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As Arrow episodes go, “AWOL” wasn’t too bad. It was entertaining, it allowed both David Ramsey (Diggle) and Emily Bett Rickards (Felicity) a chance to shine, and, perhaps best of all, we didn’t have to deal with any Island flashbacks (despite the presence of the scary Island general at the end of the episode). But, as is so often the case with Arrow, the emotional impact of what happened within the episode turned out to only be on the surface and we didn’t really get into some of the darker places the show really needs to go.
Now, I know Arrow is a dark show. Or, at least dark when compared to some of the other DC live-action shows on television. And I get just as bored and frustrated when brooding and ineffective Oliver Queen shows up as the rest of the show’s viewership. But I can’t help but feel a bit disappointed with the handling of Felicity’s mental and emotional crisis over the loss of her ability to walk. I didn’t mind the use of the hallucinations. In fact, I enjoyed seeing Rickards get a chance to stretch beyond the bubbly and rarely dark confines of Felicity. But the arc of the episode was focused not on addressing the deeper issues of Felicity’s injury, but rather on addressing who she has become since she was a goth hacker. This identity crisis, while genuine, just didn’t quite mesh up with her current storyline. It didn’t drive deep enough into what was at issue.
Sure, this could simply be the first step in a journey to break Felicity down and build her back up into a stronger, less “fun” version of herself. To give her her own jagged edges (something that will almost certainly happen when she finds out Oliver has lied to her about the kid). But at the end of “AWOL,” I felt Felicity’s story was kind of empty. Burning a picture from five years ago doesn’t get to the heart of what is really bothering her. Yes, she’s changed from who she once was. But the issue is that her entire life has been affected by this accident. I’m not asking for her to get all down and depressed (because as Oliver has proved time and again, that doesn’t make for good television), I’m just asking that the show not wrap this up in a little bow so quickly.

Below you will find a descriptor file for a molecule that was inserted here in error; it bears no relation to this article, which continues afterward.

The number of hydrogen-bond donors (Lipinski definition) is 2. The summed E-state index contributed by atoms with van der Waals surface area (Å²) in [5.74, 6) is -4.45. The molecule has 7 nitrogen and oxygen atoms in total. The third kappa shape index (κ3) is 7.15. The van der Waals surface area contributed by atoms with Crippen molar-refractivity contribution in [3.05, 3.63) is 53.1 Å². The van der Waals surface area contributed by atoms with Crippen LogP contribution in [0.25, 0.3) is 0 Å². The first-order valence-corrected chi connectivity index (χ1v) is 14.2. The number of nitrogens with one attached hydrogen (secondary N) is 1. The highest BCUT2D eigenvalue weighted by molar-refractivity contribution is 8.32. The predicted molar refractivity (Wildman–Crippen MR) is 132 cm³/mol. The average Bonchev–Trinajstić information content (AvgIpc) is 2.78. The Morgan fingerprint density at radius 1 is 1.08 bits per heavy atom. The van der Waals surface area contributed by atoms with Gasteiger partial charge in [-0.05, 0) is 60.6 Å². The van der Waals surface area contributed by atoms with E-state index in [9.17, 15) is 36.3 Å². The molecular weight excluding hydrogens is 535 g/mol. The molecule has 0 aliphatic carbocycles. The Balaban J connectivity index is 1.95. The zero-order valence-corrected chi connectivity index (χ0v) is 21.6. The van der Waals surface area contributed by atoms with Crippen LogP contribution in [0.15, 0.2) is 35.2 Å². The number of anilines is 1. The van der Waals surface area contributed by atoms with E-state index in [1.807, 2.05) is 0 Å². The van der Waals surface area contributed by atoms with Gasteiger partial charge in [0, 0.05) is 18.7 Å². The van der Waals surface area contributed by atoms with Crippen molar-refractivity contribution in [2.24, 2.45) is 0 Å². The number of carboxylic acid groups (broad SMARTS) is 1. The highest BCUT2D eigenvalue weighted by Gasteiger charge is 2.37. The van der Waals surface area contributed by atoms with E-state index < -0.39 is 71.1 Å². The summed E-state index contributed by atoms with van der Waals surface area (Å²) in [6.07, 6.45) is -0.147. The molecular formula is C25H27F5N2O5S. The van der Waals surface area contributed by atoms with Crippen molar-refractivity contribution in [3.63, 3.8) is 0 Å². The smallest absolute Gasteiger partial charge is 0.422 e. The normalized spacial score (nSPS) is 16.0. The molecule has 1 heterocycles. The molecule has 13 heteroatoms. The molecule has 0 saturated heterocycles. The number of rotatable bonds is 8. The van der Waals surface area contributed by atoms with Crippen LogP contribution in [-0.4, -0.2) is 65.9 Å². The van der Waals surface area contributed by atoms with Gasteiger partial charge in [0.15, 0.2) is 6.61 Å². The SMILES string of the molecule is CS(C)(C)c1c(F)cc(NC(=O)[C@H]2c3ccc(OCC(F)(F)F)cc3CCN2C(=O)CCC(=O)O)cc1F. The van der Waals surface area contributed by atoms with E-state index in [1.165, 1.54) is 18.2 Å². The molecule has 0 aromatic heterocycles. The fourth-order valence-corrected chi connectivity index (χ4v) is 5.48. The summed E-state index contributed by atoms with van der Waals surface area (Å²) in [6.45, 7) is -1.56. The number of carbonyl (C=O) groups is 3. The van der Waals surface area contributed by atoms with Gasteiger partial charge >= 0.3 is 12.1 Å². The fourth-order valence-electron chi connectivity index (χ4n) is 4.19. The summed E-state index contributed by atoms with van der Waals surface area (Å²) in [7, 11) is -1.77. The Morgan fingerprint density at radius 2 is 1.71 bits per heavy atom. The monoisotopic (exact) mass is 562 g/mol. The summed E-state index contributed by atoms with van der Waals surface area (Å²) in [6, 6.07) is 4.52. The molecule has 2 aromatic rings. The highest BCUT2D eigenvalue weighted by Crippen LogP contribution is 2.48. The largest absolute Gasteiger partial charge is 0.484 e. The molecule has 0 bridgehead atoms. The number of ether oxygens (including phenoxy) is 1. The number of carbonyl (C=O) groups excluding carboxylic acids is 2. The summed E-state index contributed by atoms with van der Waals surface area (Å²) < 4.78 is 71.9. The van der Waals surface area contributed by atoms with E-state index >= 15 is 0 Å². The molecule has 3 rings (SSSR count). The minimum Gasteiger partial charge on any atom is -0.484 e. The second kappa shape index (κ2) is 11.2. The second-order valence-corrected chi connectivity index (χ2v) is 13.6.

On the flip-side, I’m finally starting to enjoy Andy Diggle. Amazing what happens when you give Eugene Byrd something to do besides look sullen behind bars. Andy is smart, charming, and cannot really be trusted. I love that there’s someone within Team Arrow now who genuinely might turn on a dime. Plus, it gives Diggle (and Lyla- Hi Lyla!) something more to do within the season’s arc. This increased focus on Diggle, however, has made me all the more nervous that he might be the one six feet under at the end of the season. After all, with a brother who might not be the most trustworthy character back in his life, who knows what might happen.
As a (mostly) standalone episode, “AWOL” worked pretty darn well. It may not have had as much emotional resonance as I was hoping for, but I certainly enjoyed the ride. It’s amazing how well the show can handle episodes that don’t fall neatly into the villainous season arc so much better than the ones that do. I really think it benefited from the lack of Damien Darhk (and even the refusal to mention his name). Which is pretty darn troubling, when you think of how important he is likely to be in the next several weeks.
— Nice to see Laurel being useful again. I always enjoy seeing the show’s women knock some sense into Oliver when he’s about to start brooding for no real reason.
— Is it just me, or is Thea getting dumber as the season goes on? When she isn’t struggling with her bloodlust, she just seems to be around to repeat key parts of the attack plan. I miss the days when she actually had something to do.
— I’m trying to decide if the death of Amanda Waller has something to do with the upcoming Suicide Squad film. Considering that Arrow has removed most of the characters who appear in the film from the TV chess board at this point (with just Boomerang- who is locked up on Purgatory- and Katana- who is apparently going to make another appearance this season- remaining alive), perhaps DC wants to have as little confusion over the TV vs. film versions as possible. Or perhaps the TV show isn’t allowed to do anymore Suicide Squad episodes, so there’s no real reason for ARGUS and Waller to remain around. Anyway, it’s interesting to speculate about.
— While I enjoyed the double does of Felicity, I was a bit disappointed with some of the CGI tricks. They were pretty good, but there were definitely some obvious seams when the pair were on screen together.